Golf Ball? Vectors?

Homework Statement

A golfer, putting on a green, requires three strokes to "hole the ball." During the first putt, the ball rolls 4.0 m due east. For the second putt, the ball travels 3.0 m at an angle 20° north of east. The third putt is 0.50 m due north. What displacement (magnitude and direction relative to due east) would have been needed to "hole the ball" on the very first putt?
Magnitude, in meters, and Direction, degrees North of East.

Homework Equations

X = Vxt (I think)

The Attempt at a Solution

I tried to to draw a diagram of a vector but if I followed the directions exactly then the picture isnt a triangle. So, I attempted to find the X and Y components, but it doesn't seem right.
X) 3cos(20) + .50cos(90) + 4cos(70) = 4.19
I don't know what to do from finding the x and y components, or if I'm even finding the components correctly.

LowlyPion
Homework Helper

Homework Statement

A golfer, putting on a green, requires three strokes to "hole the ball." During the first putt, the ball rolls 4.0 m due east. For the second putt, the ball travels 3.0 m at an angle 20° north of east. The third putt is 0.50 m due north. What displacement (magnitude and direction relative to due east) would have been needed to "hole the ball" on the very first putt?
Magnitude, in meters, and Direction, degrees North of East.

Homework Equations

X = Vxt (I think)

The Attempt at a Solution

I tried to to draw a diagram of a vector but if I followed the directions exactly then the picture isnt a triangle. So, I attempted to find the X and Y components, but it doesn't seem right.
X) 3cos(20) + .50cos(90) + 4cos(70) = 4.19
I don't know what to do from finding the x and y components, or if I'm even finding the components correctly.

If the golfer 3-putted it won't be a triangle, unless he was putting from the bottom of the hole.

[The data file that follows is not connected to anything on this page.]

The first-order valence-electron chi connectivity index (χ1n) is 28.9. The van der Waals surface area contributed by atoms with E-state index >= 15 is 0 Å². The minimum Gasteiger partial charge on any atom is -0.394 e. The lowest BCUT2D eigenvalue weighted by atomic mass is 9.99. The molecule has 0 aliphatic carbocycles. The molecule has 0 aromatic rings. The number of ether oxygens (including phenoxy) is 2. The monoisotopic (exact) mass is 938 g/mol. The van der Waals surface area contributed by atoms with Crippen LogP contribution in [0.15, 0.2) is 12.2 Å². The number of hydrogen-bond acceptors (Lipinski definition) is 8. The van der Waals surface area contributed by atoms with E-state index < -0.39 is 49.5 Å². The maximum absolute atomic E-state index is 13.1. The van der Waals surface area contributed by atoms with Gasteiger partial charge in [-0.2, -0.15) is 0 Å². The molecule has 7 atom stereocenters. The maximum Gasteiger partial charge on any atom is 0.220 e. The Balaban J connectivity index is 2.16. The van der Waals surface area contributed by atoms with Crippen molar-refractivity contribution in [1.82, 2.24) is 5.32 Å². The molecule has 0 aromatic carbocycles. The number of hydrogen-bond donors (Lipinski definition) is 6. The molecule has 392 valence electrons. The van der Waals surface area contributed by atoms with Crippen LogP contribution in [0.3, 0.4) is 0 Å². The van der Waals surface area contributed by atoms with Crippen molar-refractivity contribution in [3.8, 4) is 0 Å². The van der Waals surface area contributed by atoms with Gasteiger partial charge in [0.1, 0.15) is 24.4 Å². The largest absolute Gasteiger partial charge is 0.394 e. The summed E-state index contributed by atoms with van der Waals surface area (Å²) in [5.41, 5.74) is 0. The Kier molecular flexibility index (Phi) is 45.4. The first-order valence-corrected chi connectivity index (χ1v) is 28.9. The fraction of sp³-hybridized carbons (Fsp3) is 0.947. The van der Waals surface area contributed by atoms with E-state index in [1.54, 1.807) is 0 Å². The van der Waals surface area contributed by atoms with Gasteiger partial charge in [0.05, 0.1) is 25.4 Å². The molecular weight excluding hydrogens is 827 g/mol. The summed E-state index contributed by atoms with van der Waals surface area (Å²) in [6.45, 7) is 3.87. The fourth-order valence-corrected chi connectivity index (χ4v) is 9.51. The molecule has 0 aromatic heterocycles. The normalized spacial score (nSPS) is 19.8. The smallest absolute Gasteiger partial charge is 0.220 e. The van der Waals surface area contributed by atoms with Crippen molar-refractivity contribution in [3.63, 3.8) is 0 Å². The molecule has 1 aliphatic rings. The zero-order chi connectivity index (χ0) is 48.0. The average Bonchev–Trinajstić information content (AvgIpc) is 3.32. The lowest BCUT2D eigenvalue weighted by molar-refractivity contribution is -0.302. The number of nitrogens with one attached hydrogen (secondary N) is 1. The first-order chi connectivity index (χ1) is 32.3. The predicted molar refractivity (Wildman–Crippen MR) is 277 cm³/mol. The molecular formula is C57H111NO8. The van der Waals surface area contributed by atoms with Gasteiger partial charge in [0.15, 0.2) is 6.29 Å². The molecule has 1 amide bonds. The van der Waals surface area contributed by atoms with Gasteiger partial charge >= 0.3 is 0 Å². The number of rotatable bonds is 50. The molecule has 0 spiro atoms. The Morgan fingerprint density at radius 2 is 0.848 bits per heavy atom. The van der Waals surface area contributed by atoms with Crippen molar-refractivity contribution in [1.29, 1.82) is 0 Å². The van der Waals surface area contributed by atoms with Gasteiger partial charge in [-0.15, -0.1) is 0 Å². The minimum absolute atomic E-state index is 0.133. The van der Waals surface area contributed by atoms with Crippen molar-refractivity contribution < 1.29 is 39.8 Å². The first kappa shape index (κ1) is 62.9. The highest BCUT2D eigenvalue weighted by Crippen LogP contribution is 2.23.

You are on the right track ... sort of.
You need to separate each of the three vectors into x and y axis components and then sum x and sum y separately.
That will be the resulting x and y component of the vector of the answer.
The magnitude will be given by the square root of the sum of the squares. And the direction by the angle that makes with a reference direction.

Ok - thank you. But, to find the x and y components don't I need to know the angles that go with each distance? How do I find the angle for 4 m East? or .50 m North? Thats mainly what I got stuck on. =].

LowlyPion
Homework Helper
Ok - thank you. But, to find the x and y components don't I need to know the angles that go with each distance? How do I find the angle for 4 m East? or .50 m North? Thats mainly what I got stuck on. =].

Due east is a direction. If you choose your axis well you can eliminate terms.

In this regard choosing East as the positive x-axis should be a good choice. Then you know the x component is 4 and the y component is 0.

Once you define East then you should know where North is correct?

Thank you, that makes sense! And I got the problem right!!

LowlyPion
Homework Helper
Thank you, that makes sense! And I got the problem right!!

Good job then. Keep up the good work.